Like the U.S. Space Force itself, the National Space Intelligence Center (NSIC) is small — about a tenth of the size of the National Air and Space Intelligence Center (NASIC), both anchored at Wright-Patterson Air Force Base.
But both the Space Force and the NSIC have an outsized impact, Space Force Col. Marqus Randall, NSIC commander, told a Dayton Defense group luncheon Friday.
Their work has resulted in economic sanctions, diplomatic démarches and memos to the president, said Randall, first commander of NSIC, which was stood up last June in a ceremony at Wright State University’s Ervin Nutter Center.
“Be proud of your Guardians,” Randall told the gathering at the Hilton Garden Inn, eight months to the day he assumed command.
NSIC or “Space Delta 18″ — identified as the 18th member of the federal intelligence community — delivers scientific and technical intelligence to help national leaders and warfighters act in the realm of space.
Space Delta 18 was activated with two squadrons shifted from NASIC. Both NSIC and NASIC are intelligence-gathering organizations of national import.
“We have two three-letter agencies in our very own backyard,” said Elaine Bryant, the Dayton Development Coalition’s executive vice president, aerospace and defense, comparing NASIC and NSIC to the CIA and similar agencies. Bryant herself, a retired Air Force officer, has worked for NASIC.
Randall formerly served as the chief, Intelligence, Surveillance, Reconnaissance (ISR), for Space Force at the Pentagon. He said Friday that Wright-Patterson — with well over 30,000 military and civilian employees — is home already to anywhere from a third to a half of the Space Force’s entire ISR enterprise.
While NSIC has just under 400 employees, the much older NASIC —with roots in Wright-Patterson’s Air Technical Intelligence Center and Foreign Technology Division — has some 4,000.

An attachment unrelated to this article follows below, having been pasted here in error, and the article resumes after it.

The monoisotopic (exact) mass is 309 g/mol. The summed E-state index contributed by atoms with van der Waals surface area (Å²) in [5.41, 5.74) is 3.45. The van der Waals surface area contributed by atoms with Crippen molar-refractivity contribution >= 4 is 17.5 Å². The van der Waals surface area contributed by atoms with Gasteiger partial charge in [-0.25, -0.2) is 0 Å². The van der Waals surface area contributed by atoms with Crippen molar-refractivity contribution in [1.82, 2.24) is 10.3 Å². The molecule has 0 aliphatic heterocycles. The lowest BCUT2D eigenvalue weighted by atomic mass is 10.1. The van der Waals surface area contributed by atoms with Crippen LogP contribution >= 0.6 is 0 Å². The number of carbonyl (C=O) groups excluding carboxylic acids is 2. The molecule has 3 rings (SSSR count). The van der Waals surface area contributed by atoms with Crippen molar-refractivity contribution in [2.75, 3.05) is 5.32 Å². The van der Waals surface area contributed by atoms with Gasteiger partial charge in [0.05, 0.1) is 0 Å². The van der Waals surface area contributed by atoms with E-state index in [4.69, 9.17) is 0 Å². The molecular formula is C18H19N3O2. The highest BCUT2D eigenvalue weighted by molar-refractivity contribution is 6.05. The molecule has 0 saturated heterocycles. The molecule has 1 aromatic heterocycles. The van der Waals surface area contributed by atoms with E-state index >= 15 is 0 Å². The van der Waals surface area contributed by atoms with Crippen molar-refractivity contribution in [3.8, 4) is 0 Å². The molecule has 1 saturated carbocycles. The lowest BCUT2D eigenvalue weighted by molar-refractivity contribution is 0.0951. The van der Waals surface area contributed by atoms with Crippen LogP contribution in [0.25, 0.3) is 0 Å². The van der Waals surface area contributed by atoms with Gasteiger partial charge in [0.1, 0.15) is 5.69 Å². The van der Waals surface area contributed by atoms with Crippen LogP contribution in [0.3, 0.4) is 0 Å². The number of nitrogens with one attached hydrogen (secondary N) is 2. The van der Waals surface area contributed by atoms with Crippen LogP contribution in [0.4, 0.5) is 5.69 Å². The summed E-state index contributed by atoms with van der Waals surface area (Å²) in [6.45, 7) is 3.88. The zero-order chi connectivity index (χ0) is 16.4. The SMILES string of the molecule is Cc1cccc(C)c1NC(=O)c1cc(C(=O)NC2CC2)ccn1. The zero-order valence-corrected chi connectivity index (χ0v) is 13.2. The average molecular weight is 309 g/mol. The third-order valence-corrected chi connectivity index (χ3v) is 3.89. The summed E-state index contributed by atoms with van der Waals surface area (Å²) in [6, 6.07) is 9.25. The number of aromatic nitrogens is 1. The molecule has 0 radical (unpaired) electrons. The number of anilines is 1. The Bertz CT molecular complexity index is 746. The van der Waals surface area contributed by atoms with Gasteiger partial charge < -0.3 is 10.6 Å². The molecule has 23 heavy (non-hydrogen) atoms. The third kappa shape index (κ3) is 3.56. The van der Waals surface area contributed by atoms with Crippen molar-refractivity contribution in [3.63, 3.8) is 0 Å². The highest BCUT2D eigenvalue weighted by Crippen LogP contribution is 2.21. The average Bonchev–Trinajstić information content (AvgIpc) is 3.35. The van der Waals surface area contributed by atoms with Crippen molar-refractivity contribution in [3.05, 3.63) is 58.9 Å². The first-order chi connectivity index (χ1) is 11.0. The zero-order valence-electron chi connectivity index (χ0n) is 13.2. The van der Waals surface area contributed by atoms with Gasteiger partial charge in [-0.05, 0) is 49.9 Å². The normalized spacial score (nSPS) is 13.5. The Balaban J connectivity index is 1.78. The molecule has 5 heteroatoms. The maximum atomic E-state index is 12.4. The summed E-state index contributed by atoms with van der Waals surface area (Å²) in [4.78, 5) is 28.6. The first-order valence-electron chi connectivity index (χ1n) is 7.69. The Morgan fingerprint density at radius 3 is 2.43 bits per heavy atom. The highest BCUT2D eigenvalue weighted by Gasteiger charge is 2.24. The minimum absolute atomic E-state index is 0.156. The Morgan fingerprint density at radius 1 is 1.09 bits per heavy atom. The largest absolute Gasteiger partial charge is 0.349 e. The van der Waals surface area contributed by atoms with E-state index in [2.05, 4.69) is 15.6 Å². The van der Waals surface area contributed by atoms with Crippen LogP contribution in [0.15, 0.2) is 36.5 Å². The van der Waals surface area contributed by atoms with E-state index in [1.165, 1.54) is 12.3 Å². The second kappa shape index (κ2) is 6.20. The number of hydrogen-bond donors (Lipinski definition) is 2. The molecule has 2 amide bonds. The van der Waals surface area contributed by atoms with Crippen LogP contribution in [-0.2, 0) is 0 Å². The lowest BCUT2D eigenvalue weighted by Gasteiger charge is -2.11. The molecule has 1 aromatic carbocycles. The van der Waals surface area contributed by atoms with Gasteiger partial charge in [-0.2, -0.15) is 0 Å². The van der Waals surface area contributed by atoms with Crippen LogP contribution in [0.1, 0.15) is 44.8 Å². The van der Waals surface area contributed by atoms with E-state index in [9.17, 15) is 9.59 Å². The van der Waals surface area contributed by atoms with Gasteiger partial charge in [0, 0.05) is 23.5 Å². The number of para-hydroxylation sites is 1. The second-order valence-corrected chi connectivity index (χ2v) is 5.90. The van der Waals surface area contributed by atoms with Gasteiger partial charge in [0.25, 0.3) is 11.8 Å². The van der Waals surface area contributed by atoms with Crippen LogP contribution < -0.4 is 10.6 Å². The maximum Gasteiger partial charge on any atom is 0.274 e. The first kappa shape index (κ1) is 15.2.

With relatively few people, Delta 18 helps monitor China’s 700-plus satellites, including the 100 or so launches in the past year, Randall said. The three-year-old Space Force was watching as Russia blew up one of its own satellites in late 2021. And NASIC and NSIC help watch the Russian war in Ukraine.
“For the past six months, it has been controlled chaos, to be honest with you,” Randall said.
NSIC’s charge from National Intelligence Director Avril Haines was the consolidation, ultimately, of all space intelligence focus areas, Randall said.
“There is going to be ongoing discussions as to what space intelligence or space-related intelligence functions in other places may eventually get integrated into the center,” he said. “Some may be fully (integrated), some may be partially, some may very well not be at all. It’s what makes sense for our nation.
“Those conversations have started. There have been no decisions made,” he added.
Delta 18 and Space Force guard the constellation of satellites that make possible the global positioning system on which we all rely for commerce and pleasure, Randall said.
“Guess what? Without that constellation, you and I are lost every day,” Randall said.
In general, Delta 18 and NASIC are charged with monitoring what objects are going up, what those objects are doing and with what intentions, he said.
When questioned sometimes about why the nation needs a military branch devoted to space, Randall said his response is: “Why not a Space Force? Space is vital to everyone.”
Last June, officials said 345 uniformed and civilian NSIC employees will continue to work with NASIC. In fact, many employees reassigned to NSIC from NASIC will continue their duties at their same desks, a Space Force spokeswoman told the Dayton Daily News last June.
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